In the avant-garde there was (and still is) a direction that concentrated on films with long lasting shots and quite slow developments within the image, especially in the ‘60s and early ‘70s. I guess it started with Warhol's work, but significant contributions were made by – to drop a few more names in addition to Michael Snow – Ernie Gehr, Barry Gerson and Larry Gottheim.6 And it was astonishing to realize how interesting they were, how inexhaustible. Another, almost opposite, direction used very fast editing, and in these films – I’d like to mention the work of Kurt Kren7 – it is amazing how much information we can collect when we see something that's edited very fast.
To give you an example of that, I’ll show you a piece I shot in 1973, when I was interested in narrative editing. I wanted to explore how narrative editing worked. At that time there were no video recorders yet, so whenever you started to theorize about editing, you had to work with the memory of films you had seen, trying to recall how their editing operated. That was very unsatisfactory. So to overcome this handicap I sat in front of a TV with a Super-8 camera on a tripod and watched films on the regular programs. And whenever there was a cut in a chosen film I pushed the trigger and stopped the camera immediately after. So each time, at each cut of a movie, the camera registered three or four frames of the appearing shot. Each shot was thus kind of recorded, and at the end you can see the complete montage system of a chosen feature film within a few minutes.
I suspected of course, that it might be impossible to see anything if you have just 3 or 4 frames of each shot. But then I was surprised that one could understand the whole film even in this concentrated form lasting just 2 or 3 minutes instead of the 90 minutes of the original. Let's look at one of the short versions now. It's part of a 100-minute work called "Elementary Film History", which I finished in 1974.8
----- projection of the compact version of "Kiss of Death" (2 minutes)
The original film of this section is Henry Hathaway's "The Kiss of Death", made in 1947, with Victor Mature. What do we see in it? We see how our attention is attracted by movement, of course. Like a reflex: whenever something moves – 4 frames seem to be enough – our eyes want to follow. But we see many other things. Mainly the montage figure you are watching now, which is called "shot-reverse-shot". It occurs very often, almost in an inflationary mode, I would say. And we see also that when images reappear, we go back to an almost identical framing. I call this the "dominance of the return-cut" in the narrative film formula. If you look at it in this fast form, there seems to be a formula behind it indeed. And the return cut is by far the most frequent cut. Now the physicist comes into play; as a physicist you want to find out what the formula might be. It's not that difficult to get a grasp of it. The regularity of it, that you cut back to the same framing, that the same patterns appear in different guises, all that makes it possible to develop an understanding of what narrative film editing is about.
-- the film is still running
Well, of course first of all it's about faces. Ah, look, Richard Widmark is in it, too. The face, and that you recognize faces, is the most dominant structure in narrative films. That has little to do with physics of course. But then there are always residues behind the faces, residues of something the physicist would call "space". A film is something that modulates "space" in the course of time. Oh, now we have reached the end: very important this title "The End", because it makes it clear that the film is finished. But let's get into loop mode and look at the film again.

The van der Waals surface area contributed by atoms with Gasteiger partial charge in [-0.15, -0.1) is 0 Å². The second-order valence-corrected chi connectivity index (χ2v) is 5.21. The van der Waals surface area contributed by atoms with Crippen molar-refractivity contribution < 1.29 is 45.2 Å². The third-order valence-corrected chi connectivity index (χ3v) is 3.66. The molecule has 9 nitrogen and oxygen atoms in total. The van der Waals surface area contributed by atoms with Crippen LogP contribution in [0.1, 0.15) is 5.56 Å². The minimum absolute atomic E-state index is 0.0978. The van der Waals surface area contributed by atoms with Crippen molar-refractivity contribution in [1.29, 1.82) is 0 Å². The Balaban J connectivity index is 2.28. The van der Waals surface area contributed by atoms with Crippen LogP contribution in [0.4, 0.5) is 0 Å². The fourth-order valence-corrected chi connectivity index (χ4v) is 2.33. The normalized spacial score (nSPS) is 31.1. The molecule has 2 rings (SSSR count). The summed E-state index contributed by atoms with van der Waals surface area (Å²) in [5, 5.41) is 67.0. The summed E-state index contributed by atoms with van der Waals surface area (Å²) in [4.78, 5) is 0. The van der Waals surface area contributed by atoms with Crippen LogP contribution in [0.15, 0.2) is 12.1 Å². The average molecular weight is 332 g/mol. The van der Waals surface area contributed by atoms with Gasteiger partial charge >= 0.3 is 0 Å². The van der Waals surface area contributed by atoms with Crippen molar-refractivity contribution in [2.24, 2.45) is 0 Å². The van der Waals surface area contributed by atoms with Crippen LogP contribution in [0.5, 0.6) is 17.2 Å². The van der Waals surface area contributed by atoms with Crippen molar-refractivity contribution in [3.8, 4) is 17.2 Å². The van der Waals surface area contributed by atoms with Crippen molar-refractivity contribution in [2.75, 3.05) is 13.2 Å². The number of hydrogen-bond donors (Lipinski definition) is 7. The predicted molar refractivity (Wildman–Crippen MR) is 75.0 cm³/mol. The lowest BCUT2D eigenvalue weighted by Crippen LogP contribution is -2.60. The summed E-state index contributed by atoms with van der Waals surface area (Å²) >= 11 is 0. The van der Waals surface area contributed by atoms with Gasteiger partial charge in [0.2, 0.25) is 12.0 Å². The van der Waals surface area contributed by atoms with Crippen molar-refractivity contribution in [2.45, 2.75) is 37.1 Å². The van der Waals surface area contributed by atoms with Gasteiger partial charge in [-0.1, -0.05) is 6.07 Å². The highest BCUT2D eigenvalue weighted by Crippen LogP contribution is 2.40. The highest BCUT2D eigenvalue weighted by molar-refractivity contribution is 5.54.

-- compact version of "Kiss of Death" is running from the start in loop mode now
When mathematicians or physicists think about space, they usually think about "coordinates". Up to Einstein it was not complicated to attach coordinate systems to each space you saw. In wide angle shots, let's say here, in this room, it's easy to establish a coordinate system. And here you see that these total shots get decomposed into close-ups. And that there are two different kinds of cuts: most of them are "return-cuts", which go back to the same face again and again and again. And sometimes there is a type of cut in which the space is switched. These are the "linear cuts" we have already talked about. They are linear in the person we follow when he or she changes his or her location. See, here we are in a prison, and now, one of the persons moves to another space in a car. That was a linear cut, connecting 2 spaces. As a physicist you would immediately say that these cuts represent coordinate-transformations. Coordinate transformations are very simple mathematic structures. They have the wonderful quality that they are additive. So when you make a coordinate-transformation you can add another one. And you have a result. If you have a series of let’s say 5 coordinate-transformations, you can replace it by a single cut. You can calculate with it, so to speak. And you can make films much shorter. So it's not important how the coordinate-transformation actually happens. If you have a camera in position one, you can put in a box, take a taxi, make a big detour, go to location two, record location two. When you cut the two together, the viewer directly connects the two and it does not matter which path the camera took in between. Coordinate-transformations split up into simple translations and rotations. And another one is called "zoom", with which you magnify things. To a certain extent you can describe all the cuts you are just seeing on screen as space translations, space rotations, and zooms.